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Repeat Offenders in Michigan Drug Cases May Face Longer Prison Sentences

Earlier this week in Iron County, a couple pleaded guilty to charges alleging that they distributed heroin and other controlled substances. According to a story by ABC10, the male defendant pleaded guilty to distribution of less than fifty grams of heroin and was sentenced to 18 months to 25 yearsin prison. He also pleaded guilty to two other charges alleging he distributed non-narcotic drugs, which resulted in an additional 1-2 year sentence. All sentences are to be served concurrently, meaning they will all be served at the same time.

One of the man’s female codefendants was charged, and pleaded guilty to, two felony offenses of distribution of heroin. As a third-time offender, she was sentenced to 2-40 years.

Repeat Drug Offenses in Michigan Michigan, like most other states, has what is called a “habitual offender” law. The most famous–or infamous– version of a habitual offender law was California’s now-defunct “three strikes law.” At the heart of any habitual offender law is the idea that the law should punish those who repeatedly break similar laws more harshly, and in some cases extremely harshly.

In Michigan drug cases, the habitual offender law acts to increase the length of a defendant’s sentence for any conviction after his or her first. For example, under Section 333.7413 of the Michigan Public Health Code, anyone convicted of a drug offense for a second time can be sentenced to a term of imprisonment up to twice as long as the original offense allows.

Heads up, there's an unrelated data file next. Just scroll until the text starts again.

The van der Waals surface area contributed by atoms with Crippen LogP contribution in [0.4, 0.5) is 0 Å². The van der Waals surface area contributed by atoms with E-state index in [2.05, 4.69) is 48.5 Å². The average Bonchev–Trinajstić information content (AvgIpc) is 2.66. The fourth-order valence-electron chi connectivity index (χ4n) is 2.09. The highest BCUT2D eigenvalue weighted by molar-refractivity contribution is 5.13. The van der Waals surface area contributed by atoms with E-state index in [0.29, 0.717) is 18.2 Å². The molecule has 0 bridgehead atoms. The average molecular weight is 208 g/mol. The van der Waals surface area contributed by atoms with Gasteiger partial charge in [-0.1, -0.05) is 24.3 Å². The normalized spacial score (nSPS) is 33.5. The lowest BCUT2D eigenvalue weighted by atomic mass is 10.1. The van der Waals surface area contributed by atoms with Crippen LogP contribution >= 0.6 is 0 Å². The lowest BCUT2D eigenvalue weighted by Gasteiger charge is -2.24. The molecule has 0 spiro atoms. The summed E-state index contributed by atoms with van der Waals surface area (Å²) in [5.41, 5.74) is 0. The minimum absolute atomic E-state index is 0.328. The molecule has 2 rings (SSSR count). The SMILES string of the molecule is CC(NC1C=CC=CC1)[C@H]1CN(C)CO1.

How Habitual-Offender Laws Work Take the above example, where the female codefendant was charged as a three-time repeat offender. The maximum sentence for a first-time offender for distribution of heroin in the amount she was found with is usually 20 years. Here, however, the defendant was sentenced to a term of imprisonment up to 40 years. This “double-length” sentence is due entirely to the fact that she was a repeat offender and qualified for enhanced punishment.

Some offenses may result in an automatic life sentence if a defendant is convicted of that offense for a second time. For example, distribution or manufacture of a Schedule 1 or Schedule 2 narcotic in an amount of more than 50 grams will result in a prison term of no more than 25 yearsfor a first offense. However, if that individual is convicted of that same crime again, the sentence will be an automatic life sentence without the possibility of parole or probation.

In the instance of an automatic life sentence, the judge or jury has no discretion and must sentence the defendant to the required life sentence. However, for all other drug crimes, the repeat-offender status merely increases the potential maximum of the sentence. In other words, a judge or jury, if they chose, could opt to sentence the defendant to a term of imprisonment in line with the first-offender range.

If you have been accused or charged with a drug offense in the Detroit metropolitan area, you need an experienced Michigan criminal defense attorney to ensure that your rights are protected and you are afforded the fair trial that the Constitution guarantees you. Attorney Steven L. Schwartz is a dedicated and passionate advocate for the accused who has over 25 years of experience in the Detroit area. To schedule a free initial consultation, please call (248) 266-8720.

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